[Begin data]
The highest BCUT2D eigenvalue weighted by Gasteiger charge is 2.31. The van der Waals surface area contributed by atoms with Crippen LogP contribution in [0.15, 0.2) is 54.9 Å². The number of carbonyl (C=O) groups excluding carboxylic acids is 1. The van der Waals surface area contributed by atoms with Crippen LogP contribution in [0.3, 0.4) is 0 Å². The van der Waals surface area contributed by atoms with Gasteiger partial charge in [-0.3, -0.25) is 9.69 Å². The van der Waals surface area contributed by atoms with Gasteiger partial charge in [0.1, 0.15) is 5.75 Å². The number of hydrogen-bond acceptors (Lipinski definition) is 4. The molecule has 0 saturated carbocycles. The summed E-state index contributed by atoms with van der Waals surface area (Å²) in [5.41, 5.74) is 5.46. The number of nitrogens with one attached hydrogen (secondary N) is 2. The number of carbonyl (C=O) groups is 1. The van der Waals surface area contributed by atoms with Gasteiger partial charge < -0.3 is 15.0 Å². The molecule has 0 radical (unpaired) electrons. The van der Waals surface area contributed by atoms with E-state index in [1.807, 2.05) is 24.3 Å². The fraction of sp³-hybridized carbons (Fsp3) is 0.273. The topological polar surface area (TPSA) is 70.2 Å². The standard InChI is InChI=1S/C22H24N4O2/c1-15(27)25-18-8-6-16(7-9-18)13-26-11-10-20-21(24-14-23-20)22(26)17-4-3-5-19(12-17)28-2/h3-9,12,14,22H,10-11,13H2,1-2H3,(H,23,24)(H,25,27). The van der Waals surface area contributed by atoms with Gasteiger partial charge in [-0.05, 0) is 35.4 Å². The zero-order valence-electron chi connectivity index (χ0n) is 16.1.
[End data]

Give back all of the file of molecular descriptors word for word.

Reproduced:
The highest BCUT2D eigenvalue weighted by Gasteiger charge is 2.31. The van der Waals surface area contributed by atoms with Crippen LogP contribution in [0.15, 0.2) is 54.9 Å². The number of carbonyl (C=O) groups excluding carboxylic acids is 1. The van der Waals surface area contributed by atoms with Crippen LogP contribution in [0.3, 0.4) is 0 Å². The van der Waals surface area contributed by atoms with Gasteiger partial charge in [-0.3, -0.25) is 9.69 Å². The van der Waals surface area contributed by atoms with Gasteiger partial charge in [0.1, 0.15) is 5.75 Å². The number of hydrogen-bond acceptors (Lipinski definition) is 4. The molecule has 0 saturated carbocycles. The summed E-state index contributed by atoms with van der Waals surface area (Å²) in [5.41, 5.74) is 5.46. The number of nitrogens with one attached hydrogen (secondary N) is 2. The number of carbonyl (C=O) groups is 1. The van der Waals surface area contributed by atoms with Gasteiger partial charge < -0.3 is 15.0 Å². The molecule has 0 radical (unpaired) electrons. The van der Waals surface area contributed by atoms with E-state index in [1.807, 2.05) is 24.3 Å². The fraction of sp³-hybridized carbons (Fsp3) is 0.273. The topological polar surface area (TPSA) is 70.2 Å². The standard InChI is InChI=1S/C22H24N4O2/c1-15(27)25-18-8-6-16(7-9-18)13-26-11-10-20-21(24-14-23-20)22(26)17-4-3-5-19(12-17)28-2/h3-9,12,14,22H,10-11,13H2,1-2H3,(H,23,24)(H,25,27). The van der Waals surface area contributed by atoms with Gasteiger partial charge in [-0.05, 0) is 35.4 Å². The zero-order valence-electron chi connectivity index (χ0n) is 16.1.